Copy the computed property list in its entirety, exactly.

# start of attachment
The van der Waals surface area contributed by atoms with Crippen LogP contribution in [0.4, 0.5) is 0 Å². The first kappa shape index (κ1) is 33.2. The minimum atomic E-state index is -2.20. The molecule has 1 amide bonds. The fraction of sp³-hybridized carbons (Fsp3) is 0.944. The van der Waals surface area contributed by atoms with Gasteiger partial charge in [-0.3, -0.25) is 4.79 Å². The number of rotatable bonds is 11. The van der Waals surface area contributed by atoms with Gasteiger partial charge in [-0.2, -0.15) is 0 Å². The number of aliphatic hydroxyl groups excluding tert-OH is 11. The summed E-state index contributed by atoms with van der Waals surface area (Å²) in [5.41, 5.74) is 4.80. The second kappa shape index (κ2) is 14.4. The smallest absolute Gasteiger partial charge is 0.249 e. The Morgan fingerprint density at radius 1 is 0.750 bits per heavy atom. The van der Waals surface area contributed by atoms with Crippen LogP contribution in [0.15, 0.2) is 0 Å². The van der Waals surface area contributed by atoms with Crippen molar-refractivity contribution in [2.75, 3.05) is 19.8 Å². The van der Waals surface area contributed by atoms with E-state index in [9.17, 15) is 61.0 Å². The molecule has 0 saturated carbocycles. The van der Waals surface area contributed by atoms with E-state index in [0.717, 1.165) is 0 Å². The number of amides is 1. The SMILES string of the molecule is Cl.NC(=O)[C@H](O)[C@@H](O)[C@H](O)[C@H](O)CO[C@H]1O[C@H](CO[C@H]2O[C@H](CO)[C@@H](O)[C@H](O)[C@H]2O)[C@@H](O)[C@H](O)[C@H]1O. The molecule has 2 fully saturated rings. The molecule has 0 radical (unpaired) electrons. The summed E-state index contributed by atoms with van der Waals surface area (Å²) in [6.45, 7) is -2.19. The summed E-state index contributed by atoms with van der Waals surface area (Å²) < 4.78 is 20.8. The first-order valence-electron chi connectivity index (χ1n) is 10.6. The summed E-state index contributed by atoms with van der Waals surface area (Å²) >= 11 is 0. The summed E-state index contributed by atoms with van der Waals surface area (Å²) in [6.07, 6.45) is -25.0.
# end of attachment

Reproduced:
The van der Waals surface area contributed by atoms with Crippen LogP contribution in [0.4, 0.5) is 0 Å². The first kappa shape index (κ1) is 33.2. The minimum atomic E-state index is -2.20. The molecule has 1 amide bonds. The fraction of sp³-hybridized carbons (Fsp3) is 0.944. The van der Waals surface area contributed by atoms with Gasteiger partial charge in [-0.3, -0.25) is 4.79 Å². The number of rotatable bonds is 11. The van der Waals surface area contributed by atoms with Gasteiger partial charge in [-0.2, -0.15) is 0 Å². The number of aliphatic hydroxyl groups excluding tert-OH is 11. The summed E-state index contributed by atoms with van der Waals surface area (Å²) in [5.41, 5.74) is 4.80. The second kappa shape index (κ2) is 14.4. The smallest absolute Gasteiger partial charge is 0.249 e. The Morgan fingerprint density at radius 1 is 0.750 bits per heavy atom. The van der Waals surface area contributed by atoms with Crippen LogP contribution in [0.15, 0.2) is 0 Å². The van der Waals surface area contributed by atoms with Crippen molar-refractivity contribution in [2.75, 3.05) is 19.8 Å². The van der Waals surface area contributed by atoms with E-state index in [9.17, 15) is 61.0 Å². The molecule has 0 saturated carbocycles. The van der Waals surface area contributed by atoms with E-state index in [0.717, 1.165) is 0 Å². The number of amides is 1. The SMILES string of the molecule is Cl.NC(=O)[C@H](O)[C@@H](O)[C@H](O)[C@H](O)CO[C@H]1O[C@H](CO[C@H]2O[C@H](CO)[C@@H](O)[C@H](O)[C@H]2O)[C@@H](O)[C@H](O)[C@H]1O. The molecule has 2 fully saturated rings. The molecule has 0 radical (unpaired) electrons. The summed E-state index contributed by atoms with van der Waals surface area (Å²) in [6.45, 7) is -2.19. The summed E-state index contributed by atoms with van der Waals surface area (Å²) < 4.78 is 20.8. The first-order valence-electron chi connectivity index (χ1n) is 10.6. The summed E-state index contributed by atoms with van der Waals surface area (Å²) >= 11 is 0. The summed E-state index contributed by atoms with van der Waals surface area (Å²) in [6.07, 6.45) is -25.0.